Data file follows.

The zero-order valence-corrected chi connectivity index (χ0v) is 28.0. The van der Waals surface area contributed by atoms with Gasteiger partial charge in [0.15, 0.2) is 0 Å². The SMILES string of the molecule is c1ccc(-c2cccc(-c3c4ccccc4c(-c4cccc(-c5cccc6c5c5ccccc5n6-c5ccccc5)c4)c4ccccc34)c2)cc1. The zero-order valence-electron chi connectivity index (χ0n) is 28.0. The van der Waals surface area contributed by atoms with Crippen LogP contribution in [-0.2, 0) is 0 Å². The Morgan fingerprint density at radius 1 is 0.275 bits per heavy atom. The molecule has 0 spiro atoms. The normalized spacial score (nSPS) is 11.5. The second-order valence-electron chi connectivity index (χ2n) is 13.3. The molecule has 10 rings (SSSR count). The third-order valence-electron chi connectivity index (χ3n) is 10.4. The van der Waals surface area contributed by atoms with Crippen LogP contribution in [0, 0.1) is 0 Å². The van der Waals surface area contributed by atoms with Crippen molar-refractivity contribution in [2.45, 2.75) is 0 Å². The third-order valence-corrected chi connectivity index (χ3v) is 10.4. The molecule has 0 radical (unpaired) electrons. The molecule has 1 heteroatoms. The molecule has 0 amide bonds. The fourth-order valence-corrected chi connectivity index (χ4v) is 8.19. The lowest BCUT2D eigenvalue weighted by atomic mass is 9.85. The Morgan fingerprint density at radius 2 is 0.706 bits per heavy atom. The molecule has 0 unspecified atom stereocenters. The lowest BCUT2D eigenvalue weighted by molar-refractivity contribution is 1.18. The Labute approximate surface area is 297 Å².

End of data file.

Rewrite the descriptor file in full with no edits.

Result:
The zero-order valence-corrected chi connectivity index (χ0v) is 28.0. The van der Waals surface area contributed by atoms with Gasteiger partial charge in [0.15, 0.2) is 0 Å². The SMILES string of the molecule is c1ccc(-c2cccc(-c3c4ccccc4c(-c4cccc(-c5cccc6c5c5ccccc5n6-c5ccccc5)c4)c4ccccc34)c2)cc1. The zero-order valence-electron chi connectivity index (χ0n) is 28.0. The van der Waals surface area contributed by atoms with Crippen LogP contribution in [-0.2, 0) is 0 Å². The Morgan fingerprint density at radius 1 is 0.275 bits per heavy atom. The molecule has 0 spiro atoms. The normalized spacial score (nSPS) is 11.5. The second-order valence-electron chi connectivity index (χ2n) is 13.3. The molecule has 10 rings (SSSR count). The third-order valence-electron chi connectivity index (χ3n) is 10.4. The van der Waals surface area contributed by atoms with Crippen LogP contribution in [0, 0.1) is 0 Å². The van der Waals surface area contributed by atoms with Crippen molar-refractivity contribution in [2.45, 2.75) is 0 Å². The third-order valence-corrected chi connectivity index (χ3v) is 10.4. The molecule has 0 radical (unpaired) electrons. The molecule has 1 heteroatoms. The molecule has 0 amide bonds. The fourth-order valence-corrected chi connectivity index (χ4v) is 8.19. The lowest BCUT2D eigenvalue weighted by atomic mass is 9.85. The Morgan fingerprint density at radius 2 is 0.706 bits per heavy atom. The molecule has 0 unspecified atom stereocenters. The lowest BCUT2D eigenvalue weighted by molar-refractivity contribution is 1.18. The Labute approximate surface area is 297 Å².